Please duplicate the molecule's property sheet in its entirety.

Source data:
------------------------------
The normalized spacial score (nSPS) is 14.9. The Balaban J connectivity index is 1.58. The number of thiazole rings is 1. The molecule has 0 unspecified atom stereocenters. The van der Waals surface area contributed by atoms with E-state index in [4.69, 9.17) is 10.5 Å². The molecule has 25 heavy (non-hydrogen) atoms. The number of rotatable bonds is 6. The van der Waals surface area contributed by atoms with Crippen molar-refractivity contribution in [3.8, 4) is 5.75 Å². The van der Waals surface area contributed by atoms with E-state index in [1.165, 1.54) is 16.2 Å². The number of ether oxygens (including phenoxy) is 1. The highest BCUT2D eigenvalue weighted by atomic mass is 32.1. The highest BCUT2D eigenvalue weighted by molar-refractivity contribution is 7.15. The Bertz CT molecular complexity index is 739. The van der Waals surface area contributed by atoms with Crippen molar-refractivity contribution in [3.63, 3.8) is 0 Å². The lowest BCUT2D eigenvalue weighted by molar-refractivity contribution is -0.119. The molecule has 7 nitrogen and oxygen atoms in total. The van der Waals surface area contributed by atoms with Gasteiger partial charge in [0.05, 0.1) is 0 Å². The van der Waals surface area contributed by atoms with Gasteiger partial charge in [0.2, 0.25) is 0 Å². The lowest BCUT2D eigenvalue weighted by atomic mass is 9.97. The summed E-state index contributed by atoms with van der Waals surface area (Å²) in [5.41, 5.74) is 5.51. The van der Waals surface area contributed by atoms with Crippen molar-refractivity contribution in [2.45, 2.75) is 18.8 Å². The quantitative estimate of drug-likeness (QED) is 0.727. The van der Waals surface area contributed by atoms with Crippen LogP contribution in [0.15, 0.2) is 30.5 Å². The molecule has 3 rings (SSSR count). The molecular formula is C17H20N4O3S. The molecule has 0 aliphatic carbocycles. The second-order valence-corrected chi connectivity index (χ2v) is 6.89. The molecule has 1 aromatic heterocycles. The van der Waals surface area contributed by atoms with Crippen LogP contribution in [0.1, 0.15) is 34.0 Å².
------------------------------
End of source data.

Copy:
The normalized spacial score (nSPS) is 14.9. The Balaban J connectivity index is 1.58. The number of thiazole rings is 1. The molecule has 0 unspecified atom stereocenters. The van der Waals surface area contributed by atoms with E-state index in [4.69, 9.17) is 10.5 Å². The molecule has 25 heavy (non-hydrogen) atoms. The number of rotatable bonds is 6. The van der Waals surface area contributed by atoms with Crippen molar-refractivity contribution in [3.8, 4) is 5.75 Å². The van der Waals surface area contributed by atoms with E-state index in [1.165, 1.54) is 16.2 Å². The number of ether oxygens (including phenoxy) is 1. The highest BCUT2D eigenvalue weighted by atomic mass is 32.1. The highest BCUT2D eigenvalue weighted by molar-refractivity contribution is 7.15. The Bertz CT molecular complexity index is 739. The van der Waals surface area contributed by atoms with Crippen molar-refractivity contribution in [3.63, 3.8) is 0 Å². The lowest BCUT2D eigenvalue weighted by molar-refractivity contribution is -0.119. The molecule has 7 nitrogen and oxygen atoms in total. The van der Waals surface area contributed by atoms with Gasteiger partial charge in [0.05, 0.1) is 0 Å². The van der Waals surface area contributed by atoms with Gasteiger partial charge in [0.2, 0.25) is 0 Å². The lowest BCUT2D eigenvalue weighted by atomic mass is 9.97. The summed E-state index contributed by atoms with van der Waals surface area (Å²) in [5.41, 5.74) is 5.51. The van der Waals surface area contributed by atoms with Crippen molar-refractivity contribution in [2.45, 2.75) is 18.8 Å². The quantitative estimate of drug-likeness (QED) is 0.727. The van der Waals surface area contributed by atoms with Crippen LogP contribution in [0.15, 0.2) is 30.5 Å². The molecule has 3 rings (SSSR count). The molecular formula is C17H20N4O3S. The molecule has 0 aliphatic carbocycles. The second-order valence-corrected chi connectivity index (χ2v) is 6.89. The molecule has 1 aromatic heterocycles. The van der Waals surface area contributed by atoms with Crippen LogP contribution in [0.1, 0.15) is 34.0 Å².